If the Caliph was supposed to be chosen by a council of notables, there should have been many aḥādīth and statements about the number of members required to constitute such a council, their qualifications (such as knowledge and piety), how and where they should be chosen, so that their decision would be completely acceptable to all. However, there is no evidence in the Qur’an or the Sunna to explain any of this. At the very least, we would expect the sources to make a few things clear: who can be a member of this council? Should it be made up of religious elites, political leaders, army commanders or a mixture of all of them? Who should choose the members of such a council? And if the members of the council disagreed over a matter or person, who will have the deciding vote? While some theologians have said that the Imam is to be chosen by the council of ahl al-ḥall wa al-ʿaqd, it is not clear as to what this means. Does the council of ‘ahl al-ḥall wa al-ʿaqd’ denote ‘those who open and tie up’? No one knows since there is no prophetic ḥadīth to explain this. Such confusions as well as others imply that the idea of the Imam being chosen by that type of council is basically wrong and the matter of the succession to the Prophet could never be settled by the people. As Ṭaha Ḥusayn rightly suggests: ‘if Muslims had a written system of councils, they would have resorted to it at the time of ʿUthmān and would have known what to do and what not to do.’

The appointment of the caliphs as depicted in the history of Islam

As already mentioned, the election of Caliph through a council of ‘ahl al-ḥall wa al-ʿaqd’ or by the votes of the Helpers (anṣār) and the Emigrants (muhājirūn), was just for the sake of appearance and, in truth, such a process only took place in the case of one person. We will now investigate the mode of election of each of the early Caliphs as depicted in the annals of history.

The story of Saqīfa

Those present at Saqīfa, formed a triangle whose sides each had their own agenda. Saʿd b. ʿUbāda had, with great labor, managed to unite the tribes of Khazraj and Aws under the title of ‘the Helpers’ (anṣār) so as to resist the Emigrants (muhājirūn) who were likely to turn out as winners. However, the unity between the two tribes was largely superficial and they remained distinct in their mentality.

Saʿd b. ʿUbāda, who belonged to the tribe of Khazraj, roused the Helpers with an impassioned speech, when he said: ‘You, the Helpers, always took the weighty burden of responsibility, and due to your efforts and power the headstrong and unyielding Arabs converted to Islam; the Prophet passed away being happy with all of you. Therefore, rise and take the control of power, since no one else deserves this’ (Ṭabarī 3/218).

In response to Sa’d’s stirring speech, Abū Bakr stated: ‘The nobility and high status of you, the Helpers, is as bright as daylight. However, while caliphate may be given to the tribe of Khazraj, but we should note that Aws are as qualified as Khazraj. Similarly, caliphate could be granted to Aws, but we see that that Khazraj are as qualified as Aws. Besides, there has been bloodshed between these two tribes, resulting in unhealable wound’ (al-Bayān wa al-Tābi‘īn 2/86).

Abū Bakr’s speech shattered the sense of unity among the Helpers and caused the two tribes, which were on the same side and fighting for the same goal only moments before, to become rivals. As a result, whenever either of them wanted to deliver a speech, he would dedicate his time to bragging about his own abilities and privileges.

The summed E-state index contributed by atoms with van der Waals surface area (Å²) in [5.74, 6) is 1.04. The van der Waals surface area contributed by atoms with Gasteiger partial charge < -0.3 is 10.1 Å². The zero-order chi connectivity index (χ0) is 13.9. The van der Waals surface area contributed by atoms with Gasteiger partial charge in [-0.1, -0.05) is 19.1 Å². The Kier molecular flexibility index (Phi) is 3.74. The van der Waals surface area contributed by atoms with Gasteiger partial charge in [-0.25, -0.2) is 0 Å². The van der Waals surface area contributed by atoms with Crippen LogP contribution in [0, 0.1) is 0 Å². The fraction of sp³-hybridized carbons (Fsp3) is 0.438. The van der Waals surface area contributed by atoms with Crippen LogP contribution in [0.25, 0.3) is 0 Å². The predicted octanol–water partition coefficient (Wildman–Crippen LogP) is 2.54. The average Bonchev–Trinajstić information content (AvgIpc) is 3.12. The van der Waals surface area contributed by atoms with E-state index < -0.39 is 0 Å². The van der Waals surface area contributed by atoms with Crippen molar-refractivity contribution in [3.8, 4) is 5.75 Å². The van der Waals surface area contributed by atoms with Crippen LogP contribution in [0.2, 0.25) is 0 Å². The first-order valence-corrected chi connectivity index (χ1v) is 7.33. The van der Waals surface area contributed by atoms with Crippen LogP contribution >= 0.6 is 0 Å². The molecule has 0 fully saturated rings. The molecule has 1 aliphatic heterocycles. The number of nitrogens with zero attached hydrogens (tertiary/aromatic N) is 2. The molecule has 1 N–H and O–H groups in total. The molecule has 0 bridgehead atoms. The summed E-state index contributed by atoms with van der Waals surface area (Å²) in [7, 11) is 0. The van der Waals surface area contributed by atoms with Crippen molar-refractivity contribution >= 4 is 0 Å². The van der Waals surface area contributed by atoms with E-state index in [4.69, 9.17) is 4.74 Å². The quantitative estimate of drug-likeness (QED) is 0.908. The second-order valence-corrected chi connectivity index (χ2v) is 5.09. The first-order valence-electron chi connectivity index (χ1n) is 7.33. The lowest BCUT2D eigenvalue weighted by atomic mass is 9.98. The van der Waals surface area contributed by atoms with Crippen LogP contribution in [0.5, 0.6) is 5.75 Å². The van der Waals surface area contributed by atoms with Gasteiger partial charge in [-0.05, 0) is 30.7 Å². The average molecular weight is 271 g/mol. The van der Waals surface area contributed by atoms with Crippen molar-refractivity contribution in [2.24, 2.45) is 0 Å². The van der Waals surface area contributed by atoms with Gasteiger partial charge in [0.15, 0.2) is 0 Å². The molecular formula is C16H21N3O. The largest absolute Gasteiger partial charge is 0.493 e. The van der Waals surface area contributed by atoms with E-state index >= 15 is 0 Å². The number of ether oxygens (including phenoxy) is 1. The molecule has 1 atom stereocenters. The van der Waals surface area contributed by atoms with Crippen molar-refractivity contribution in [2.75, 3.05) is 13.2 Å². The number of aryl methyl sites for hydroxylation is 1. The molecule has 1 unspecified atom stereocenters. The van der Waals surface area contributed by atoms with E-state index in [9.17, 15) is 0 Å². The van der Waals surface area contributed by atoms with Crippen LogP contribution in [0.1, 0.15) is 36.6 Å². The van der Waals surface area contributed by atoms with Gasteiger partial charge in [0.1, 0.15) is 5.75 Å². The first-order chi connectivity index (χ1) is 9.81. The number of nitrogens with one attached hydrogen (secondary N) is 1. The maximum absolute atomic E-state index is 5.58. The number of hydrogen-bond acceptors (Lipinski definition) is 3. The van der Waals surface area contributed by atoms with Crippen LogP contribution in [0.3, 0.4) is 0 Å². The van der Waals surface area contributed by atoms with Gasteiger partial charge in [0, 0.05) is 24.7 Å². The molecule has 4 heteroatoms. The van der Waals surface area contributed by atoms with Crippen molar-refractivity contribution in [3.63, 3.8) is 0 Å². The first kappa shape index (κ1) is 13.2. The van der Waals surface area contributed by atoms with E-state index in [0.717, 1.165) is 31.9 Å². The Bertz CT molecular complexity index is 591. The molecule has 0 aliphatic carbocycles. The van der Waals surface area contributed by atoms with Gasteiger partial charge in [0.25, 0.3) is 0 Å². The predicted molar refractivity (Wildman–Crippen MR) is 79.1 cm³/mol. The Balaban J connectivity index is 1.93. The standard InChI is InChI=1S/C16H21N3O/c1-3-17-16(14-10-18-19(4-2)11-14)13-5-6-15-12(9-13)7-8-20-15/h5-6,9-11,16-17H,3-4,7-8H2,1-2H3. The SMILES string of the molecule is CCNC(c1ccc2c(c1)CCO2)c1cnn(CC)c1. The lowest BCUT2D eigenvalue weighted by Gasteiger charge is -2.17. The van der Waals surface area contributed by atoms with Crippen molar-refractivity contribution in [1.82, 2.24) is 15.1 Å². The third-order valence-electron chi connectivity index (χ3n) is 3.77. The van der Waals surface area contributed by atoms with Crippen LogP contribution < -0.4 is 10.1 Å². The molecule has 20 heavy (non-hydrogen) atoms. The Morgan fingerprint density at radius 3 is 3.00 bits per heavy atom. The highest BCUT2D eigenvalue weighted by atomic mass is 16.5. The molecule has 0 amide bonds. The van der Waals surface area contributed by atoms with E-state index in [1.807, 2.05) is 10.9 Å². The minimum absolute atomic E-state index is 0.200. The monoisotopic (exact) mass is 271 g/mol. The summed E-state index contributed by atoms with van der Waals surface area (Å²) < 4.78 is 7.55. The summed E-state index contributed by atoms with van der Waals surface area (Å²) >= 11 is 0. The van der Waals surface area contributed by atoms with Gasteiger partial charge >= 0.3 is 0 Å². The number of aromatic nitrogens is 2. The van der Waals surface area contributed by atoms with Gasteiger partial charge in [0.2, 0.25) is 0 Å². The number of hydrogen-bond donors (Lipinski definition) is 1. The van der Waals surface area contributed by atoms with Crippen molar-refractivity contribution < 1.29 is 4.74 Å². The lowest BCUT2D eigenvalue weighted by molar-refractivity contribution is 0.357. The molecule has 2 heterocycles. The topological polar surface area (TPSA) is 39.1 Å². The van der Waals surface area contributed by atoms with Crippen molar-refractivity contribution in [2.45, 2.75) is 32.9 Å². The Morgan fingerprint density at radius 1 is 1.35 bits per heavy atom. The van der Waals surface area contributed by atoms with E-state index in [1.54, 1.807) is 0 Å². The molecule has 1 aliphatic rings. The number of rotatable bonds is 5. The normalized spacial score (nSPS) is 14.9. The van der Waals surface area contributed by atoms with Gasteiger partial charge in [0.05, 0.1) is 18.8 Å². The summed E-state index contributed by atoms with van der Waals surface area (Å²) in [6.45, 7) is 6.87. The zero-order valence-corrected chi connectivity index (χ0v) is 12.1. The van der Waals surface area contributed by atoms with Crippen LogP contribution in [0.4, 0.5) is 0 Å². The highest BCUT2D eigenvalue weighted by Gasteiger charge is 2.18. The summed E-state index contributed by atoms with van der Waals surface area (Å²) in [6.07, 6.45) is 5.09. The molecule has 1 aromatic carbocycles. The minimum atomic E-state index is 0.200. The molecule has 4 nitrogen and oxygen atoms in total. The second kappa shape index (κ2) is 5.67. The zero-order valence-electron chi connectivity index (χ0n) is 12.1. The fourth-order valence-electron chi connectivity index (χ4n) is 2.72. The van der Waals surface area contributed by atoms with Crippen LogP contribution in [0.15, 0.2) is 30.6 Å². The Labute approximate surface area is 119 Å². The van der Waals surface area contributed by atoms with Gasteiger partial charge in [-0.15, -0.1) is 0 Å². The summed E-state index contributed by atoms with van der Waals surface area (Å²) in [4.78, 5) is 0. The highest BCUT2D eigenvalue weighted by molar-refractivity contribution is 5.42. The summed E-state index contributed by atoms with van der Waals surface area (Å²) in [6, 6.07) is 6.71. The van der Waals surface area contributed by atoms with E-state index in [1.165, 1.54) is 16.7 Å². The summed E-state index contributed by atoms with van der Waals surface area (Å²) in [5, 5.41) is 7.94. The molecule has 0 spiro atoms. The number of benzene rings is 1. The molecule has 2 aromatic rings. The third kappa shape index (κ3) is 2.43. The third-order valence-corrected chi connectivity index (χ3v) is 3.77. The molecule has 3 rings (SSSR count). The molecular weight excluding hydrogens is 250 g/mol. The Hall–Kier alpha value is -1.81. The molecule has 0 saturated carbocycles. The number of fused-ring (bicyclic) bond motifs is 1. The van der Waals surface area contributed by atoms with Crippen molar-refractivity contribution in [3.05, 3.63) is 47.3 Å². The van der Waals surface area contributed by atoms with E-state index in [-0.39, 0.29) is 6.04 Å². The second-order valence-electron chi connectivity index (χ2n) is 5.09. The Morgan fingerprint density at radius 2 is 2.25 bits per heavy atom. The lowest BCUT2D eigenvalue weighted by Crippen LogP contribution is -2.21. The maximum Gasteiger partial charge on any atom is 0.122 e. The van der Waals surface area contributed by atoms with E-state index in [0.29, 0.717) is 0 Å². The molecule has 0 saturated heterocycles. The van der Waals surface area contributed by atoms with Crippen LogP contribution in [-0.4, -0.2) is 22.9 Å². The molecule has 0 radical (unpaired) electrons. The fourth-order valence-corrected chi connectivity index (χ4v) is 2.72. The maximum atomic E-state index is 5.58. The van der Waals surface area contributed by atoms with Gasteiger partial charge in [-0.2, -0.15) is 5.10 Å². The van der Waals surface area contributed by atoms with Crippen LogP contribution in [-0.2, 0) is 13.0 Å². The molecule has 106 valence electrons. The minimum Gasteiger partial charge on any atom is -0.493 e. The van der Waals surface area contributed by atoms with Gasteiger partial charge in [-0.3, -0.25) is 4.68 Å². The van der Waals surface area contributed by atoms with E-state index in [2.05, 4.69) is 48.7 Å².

An awkward silence overwhelmed the assembly and the most critical moment in the history of this dispute arrived. Suddenly, Bashīr b. Saʿd, a member of the Khazraj and Saʿd b. ʿUbādas cousin, who disliked the status his cousin enjoyed amongst the two tribes, stood up, broke the silence and said: ‘The Prophet belongs to the Quraysh, hence his relatives are worthier than us to become successors.’ At that very moment, Abū Bakr, seeing the Helpers had lost their unity due to Bashīr b. Saʿd’s statement, rose and said: ‘O people, in my opinion, ʿUmar and Abū ʿUbayda are qualified and fit to be successors, so go and give an oath of loyalty to either of them.’ Surely, Abū Bakr’s approval of these two acted as a preliminary condition for ʿUmar and Abū ʿUbayda returning the favour by recommending Abū Bakr. And this is exactly what happened, as both ʿUmar and Abū ʿUbayda approached Abū Bakr to give an oath of loyalty to him. For his part, Abū Bakr offered his hand without delay (Ibn Hishām, 2/599-60).

Asīd b. Haḍīr, the chief of Aws, driven by excessive emotion, said to his people: ‘if Khazraj become caliphs, they will never give you a share of the power. Go and give a pledge of allegiance to Abū Bakr, as soon as possible.’ Those present in the meeting, following the instructions of their chieftain, pledged their loyalty to Abū Bakr. In this situation, a quarrel began, during which Saʿd b. ʿUbāda, who was sitting in the corner of the tent, was treated disrespectfully and even, by some accounts, trampled on. Meanwhile, Abū Bakr, quickly left Saqīfa to announce that he was the people’s chosen successor. Thus, he became Caliph having received the votes of only five persons, namely: Himself, Bashīr b. Saʿd (of Khazraj), Asīd b. Haḍīr (of Aws), and ʿUmar and Abū ʿUbayda (of the Emigrants). Meanwhile, the Khazraj present at the gathering, finding themselves defeated, began to cry out: ‘We will take an oath of loyalty to no one, but ʿAlī’ (Ṭabarī, 3/202).

Such a hasty election, marked by tribal privileges, cannot be an ideal example of the succession council its proponents support. For this reason, ʿUmar Ibn Khaṭṭāb later considered this pledge of allegiance (bayʿa) ‘an error’ and said: ‘By God, the oath to Abū Bakr and his selection as Caliph was an error and an unsound deed, that was undertaken without consultation. But God saved the Muslims from its evil, and anyone who takes an oath of loyalty to someone without consulting with Muslims, his oath will not be valid.’ (Ibn Hishām, 2/658; Ṭabarī, 3/205)

How the Second Caliph was appointed